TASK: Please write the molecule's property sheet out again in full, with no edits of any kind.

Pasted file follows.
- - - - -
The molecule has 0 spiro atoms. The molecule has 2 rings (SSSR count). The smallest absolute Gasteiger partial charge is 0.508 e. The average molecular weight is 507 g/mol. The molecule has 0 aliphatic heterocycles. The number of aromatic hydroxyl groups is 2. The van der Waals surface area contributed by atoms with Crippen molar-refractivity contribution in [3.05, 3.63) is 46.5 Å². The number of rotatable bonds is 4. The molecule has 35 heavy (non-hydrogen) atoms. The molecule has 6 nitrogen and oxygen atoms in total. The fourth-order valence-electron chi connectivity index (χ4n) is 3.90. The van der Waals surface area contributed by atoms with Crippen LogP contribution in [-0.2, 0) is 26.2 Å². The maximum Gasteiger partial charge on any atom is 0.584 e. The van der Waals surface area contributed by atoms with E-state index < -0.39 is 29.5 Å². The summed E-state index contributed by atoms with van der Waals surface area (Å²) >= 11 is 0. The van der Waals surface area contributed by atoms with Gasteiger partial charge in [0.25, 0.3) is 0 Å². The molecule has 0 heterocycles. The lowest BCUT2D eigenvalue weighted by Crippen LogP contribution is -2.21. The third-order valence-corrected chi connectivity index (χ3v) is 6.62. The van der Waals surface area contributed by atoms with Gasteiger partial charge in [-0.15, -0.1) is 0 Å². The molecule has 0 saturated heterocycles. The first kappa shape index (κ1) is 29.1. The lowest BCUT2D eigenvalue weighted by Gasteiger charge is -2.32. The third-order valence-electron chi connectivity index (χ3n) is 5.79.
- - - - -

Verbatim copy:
The molecule has 0 spiro atoms. The molecule has 2 rings (SSSR count). The smallest absolute Gasteiger partial charge is 0.508 e. The average molecular weight is 507 g/mol. The molecule has 0 aliphatic heterocycles. The number of aromatic hydroxyl groups is 2. The van der Waals surface area contributed by atoms with Crippen molar-refractivity contribution in [3.05, 3.63) is 46.5 Å². The number of rotatable bonds is 4. The molecule has 35 heavy (non-hydrogen) atoms. The molecule has 6 nitrogen and oxygen atoms in total. The fourth-order valence-electron chi connectivity index (χ4n) is 3.90. The van der Waals surface area contributed by atoms with Crippen LogP contribution in [-0.2, 0) is 26.2 Å². The maximum Gasteiger partial charge on any atom is 0.584 e. The van der Waals surface area contributed by atoms with E-state index < -0.39 is 29.5 Å². The summed E-state index contributed by atoms with van der Waals surface area (Å²) >= 11 is 0. The van der Waals surface area contributed by atoms with Gasteiger partial charge in [0.25, 0.3) is 0 Å². The molecule has 0 heterocycles. The lowest BCUT2D eigenvalue weighted by Crippen LogP contribution is -2.21. The third-order valence-corrected chi connectivity index (χ3v) is 6.62. The van der Waals surface area contributed by atoms with Gasteiger partial charge in [-0.15, -0.1) is 0 Å². The molecule has 0 saturated heterocycles. The first kappa shape index (κ1) is 29.1. The lowest BCUT2D eigenvalue weighted by Gasteiger charge is -2.32. The third-order valence-electron chi connectivity index (χ3n) is 5.79.